Gawker, what did you DO?

I love Gawker. I’ve read it for a few years, since my finals years at KU. It has a wonderful combination of snark and basic content curation. Two things made it stand out: its writers and its comment section. The latter, though, has been dropped on its head.

Gawker’s old-old comment section involved first-time posters replying to posts and/or adding comments to “try out.” Veteran commenters could approve those comments, giving new posters their feet through the door. Such veteran commenters would earn stars, and those stars gave them certain privileges, namely approving new commenters and promoting quality comments. As a poster, you could follow your favorite commenters and be followed in turn.

A few months ago, the old-old system was canned and replaced with a free-for-all. Commenters lost their stars and approval privileges. Spam could be dismissed in the comments section, and “featured” discussions with several replies were pulled out of the larger pile. A definite change of pace from the older system, but not bad.

Cue last week’s announcement by tech writer Adrian Chen, explaining the new commenting system, which involves a crazy, not-intuitive-at-all, carpal tunnel-inducing labyrinth. Instead of getting a clear view of all original threads in one vertical swoop, such threads are now available on a single-click basis, with their replies underneath them. Describing it only makes it sound more confusing, which is the point — it’s nearly incomprehensible and it’s only been in the past day or two that I finally figured it out. The response has been near-universally negative, with many veterans swearing that they’re leaving.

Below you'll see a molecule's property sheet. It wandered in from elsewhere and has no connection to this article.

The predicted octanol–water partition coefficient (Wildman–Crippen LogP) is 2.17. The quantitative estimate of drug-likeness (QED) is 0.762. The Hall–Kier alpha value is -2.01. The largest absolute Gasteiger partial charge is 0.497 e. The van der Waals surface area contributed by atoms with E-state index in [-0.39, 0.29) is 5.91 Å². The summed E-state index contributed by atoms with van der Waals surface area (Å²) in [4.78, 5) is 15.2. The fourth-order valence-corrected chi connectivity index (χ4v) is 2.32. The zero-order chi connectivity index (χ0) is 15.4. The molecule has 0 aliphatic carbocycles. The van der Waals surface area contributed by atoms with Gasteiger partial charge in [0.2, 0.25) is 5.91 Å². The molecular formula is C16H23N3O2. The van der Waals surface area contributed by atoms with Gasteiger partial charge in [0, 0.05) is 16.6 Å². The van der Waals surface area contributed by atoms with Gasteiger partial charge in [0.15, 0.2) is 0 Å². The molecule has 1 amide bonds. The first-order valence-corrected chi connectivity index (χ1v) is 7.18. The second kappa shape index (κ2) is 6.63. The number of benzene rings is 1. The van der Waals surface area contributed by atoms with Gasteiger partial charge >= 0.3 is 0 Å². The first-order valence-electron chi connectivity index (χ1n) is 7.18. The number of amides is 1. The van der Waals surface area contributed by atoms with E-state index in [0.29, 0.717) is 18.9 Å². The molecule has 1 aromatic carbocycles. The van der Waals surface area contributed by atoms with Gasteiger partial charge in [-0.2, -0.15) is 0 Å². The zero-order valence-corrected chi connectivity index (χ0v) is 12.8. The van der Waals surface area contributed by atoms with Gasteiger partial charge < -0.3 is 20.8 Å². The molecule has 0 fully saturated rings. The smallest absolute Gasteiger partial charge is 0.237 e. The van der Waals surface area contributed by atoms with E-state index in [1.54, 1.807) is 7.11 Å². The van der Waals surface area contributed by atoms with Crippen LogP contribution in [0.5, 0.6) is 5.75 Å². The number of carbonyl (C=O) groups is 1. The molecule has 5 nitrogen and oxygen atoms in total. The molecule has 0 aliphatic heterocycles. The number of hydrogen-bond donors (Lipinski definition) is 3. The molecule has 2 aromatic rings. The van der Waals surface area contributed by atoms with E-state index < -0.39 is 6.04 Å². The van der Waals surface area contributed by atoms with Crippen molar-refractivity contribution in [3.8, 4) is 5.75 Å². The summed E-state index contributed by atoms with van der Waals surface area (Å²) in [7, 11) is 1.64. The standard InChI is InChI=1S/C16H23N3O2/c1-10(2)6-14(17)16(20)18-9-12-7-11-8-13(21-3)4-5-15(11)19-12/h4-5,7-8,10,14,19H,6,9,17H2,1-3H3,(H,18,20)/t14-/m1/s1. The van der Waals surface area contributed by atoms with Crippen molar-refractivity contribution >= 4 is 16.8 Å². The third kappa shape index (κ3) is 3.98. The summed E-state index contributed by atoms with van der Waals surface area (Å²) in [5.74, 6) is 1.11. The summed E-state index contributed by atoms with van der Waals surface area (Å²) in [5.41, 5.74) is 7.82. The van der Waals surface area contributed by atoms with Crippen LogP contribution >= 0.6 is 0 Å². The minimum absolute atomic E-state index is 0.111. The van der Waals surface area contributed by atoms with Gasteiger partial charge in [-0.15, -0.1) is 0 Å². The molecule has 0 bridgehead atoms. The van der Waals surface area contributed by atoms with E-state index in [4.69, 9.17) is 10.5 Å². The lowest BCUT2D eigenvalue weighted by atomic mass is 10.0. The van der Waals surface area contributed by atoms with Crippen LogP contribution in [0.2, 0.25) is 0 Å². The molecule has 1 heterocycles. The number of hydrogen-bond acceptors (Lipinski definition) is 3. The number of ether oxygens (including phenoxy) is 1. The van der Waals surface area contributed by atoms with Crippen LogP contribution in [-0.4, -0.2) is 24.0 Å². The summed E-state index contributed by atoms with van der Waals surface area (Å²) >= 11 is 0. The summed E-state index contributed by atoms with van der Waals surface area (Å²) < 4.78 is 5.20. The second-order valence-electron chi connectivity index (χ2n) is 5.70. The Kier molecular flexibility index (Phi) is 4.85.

The question now is, what’s next? Is Gawker going to blink and go back to one of the older, more likeable commenting systems? Will it simply ride out the criticism until people get used to it? Will it admit that the change was an error? I really don’t know. I can’t see this new system working; major-traffic threads can easily accrue hundreds of comments, each one necessitating its own click. It’s a chore, it takes the fun out of posting, it’s hard to follow and it takes a four-step article to explain it.

Gawker has a talented stable of writers — I like reading Chen, Hamilton Nolan and Caity Weaver, and was sad to see Richard Lawson, Maureen O’Connor and Brian Moylan go — but its comments have always been a huge, huge draw for the site. I will definitely be paying attention in the next few months to see how the commenting system changes, if it does. It may prove to be a valuable lesson in terms of Web design, development and user relations.

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